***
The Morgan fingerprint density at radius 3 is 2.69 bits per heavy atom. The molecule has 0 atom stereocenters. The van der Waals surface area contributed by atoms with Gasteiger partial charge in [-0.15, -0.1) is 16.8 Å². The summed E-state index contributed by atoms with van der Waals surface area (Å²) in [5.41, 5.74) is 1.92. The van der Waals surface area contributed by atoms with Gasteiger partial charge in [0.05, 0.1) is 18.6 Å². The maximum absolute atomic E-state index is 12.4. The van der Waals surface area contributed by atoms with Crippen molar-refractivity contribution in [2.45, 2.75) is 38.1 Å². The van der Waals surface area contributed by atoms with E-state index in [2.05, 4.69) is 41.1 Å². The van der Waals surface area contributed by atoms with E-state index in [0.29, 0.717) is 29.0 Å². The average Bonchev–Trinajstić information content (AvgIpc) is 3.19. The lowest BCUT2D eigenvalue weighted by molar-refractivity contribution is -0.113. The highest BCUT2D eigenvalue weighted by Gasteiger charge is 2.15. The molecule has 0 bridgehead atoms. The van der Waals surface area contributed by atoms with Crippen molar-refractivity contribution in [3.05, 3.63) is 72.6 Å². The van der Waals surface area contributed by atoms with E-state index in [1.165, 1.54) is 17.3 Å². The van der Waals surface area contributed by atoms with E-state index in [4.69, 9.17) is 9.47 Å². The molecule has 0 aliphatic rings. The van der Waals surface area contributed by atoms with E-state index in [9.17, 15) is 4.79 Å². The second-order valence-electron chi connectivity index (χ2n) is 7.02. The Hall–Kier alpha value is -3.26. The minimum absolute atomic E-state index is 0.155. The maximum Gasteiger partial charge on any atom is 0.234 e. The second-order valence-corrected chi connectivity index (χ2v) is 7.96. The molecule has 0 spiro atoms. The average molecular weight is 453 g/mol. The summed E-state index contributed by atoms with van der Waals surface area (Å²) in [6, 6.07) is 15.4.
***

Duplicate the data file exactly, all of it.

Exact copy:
The Morgan fingerprint density at radius 3 is 2.69 bits per heavy atom. The molecule has 0 atom stereocenters. The van der Waals surface area contributed by atoms with Gasteiger partial charge in [-0.15, -0.1) is 16.8 Å². The summed E-state index contributed by atoms with van der Waals surface area (Å²) in [5.41, 5.74) is 1.92. The van der Waals surface area contributed by atoms with Gasteiger partial charge in [0.05, 0.1) is 18.6 Å². The maximum absolute atomic E-state index is 12.4. The van der Waals surface area contributed by atoms with Crippen molar-refractivity contribution in [2.45, 2.75) is 38.1 Å². The van der Waals surface area contributed by atoms with E-state index in [2.05, 4.69) is 41.1 Å². The van der Waals surface area contributed by atoms with E-state index in [0.29, 0.717) is 29.0 Å². The average Bonchev–Trinajstić information content (AvgIpc) is 3.19. The lowest BCUT2D eigenvalue weighted by molar-refractivity contribution is -0.113. The highest BCUT2D eigenvalue weighted by Gasteiger charge is 2.15. The molecule has 0 bridgehead atoms. The van der Waals surface area contributed by atoms with Crippen molar-refractivity contribution in [3.05, 3.63) is 72.6 Å². The van der Waals surface area contributed by atoms with E-state index in [1.165, 1.54) is 17.3 Å². The van der Waals surface area contributed by atoms with E-state index in [4.69, 9.17) is 9.47 Å². The molecule has 0 aliphatic rings. The van der Waals surface area contributed by atoms with E-state index in [9.17, 15) is 4.79 Å². The second-order valence-electron chi connectivity index (χ2n) is 7.02. The Hall–Kier alpha value is -3.26. The minimum absolute atomic E-state index is 0.155. The maximum Gasteiger partial charge on any atom is 0.234 e. The second-order valence-corrected chi connectivity index (χ2v) is 7.96. The molecule has 0 spiro atoms. The average molecular weight is 453 g/mol. The summed E-state index contributed by atoms with van der Waals surface area (Å²) in [6, 6.07) is 15.4.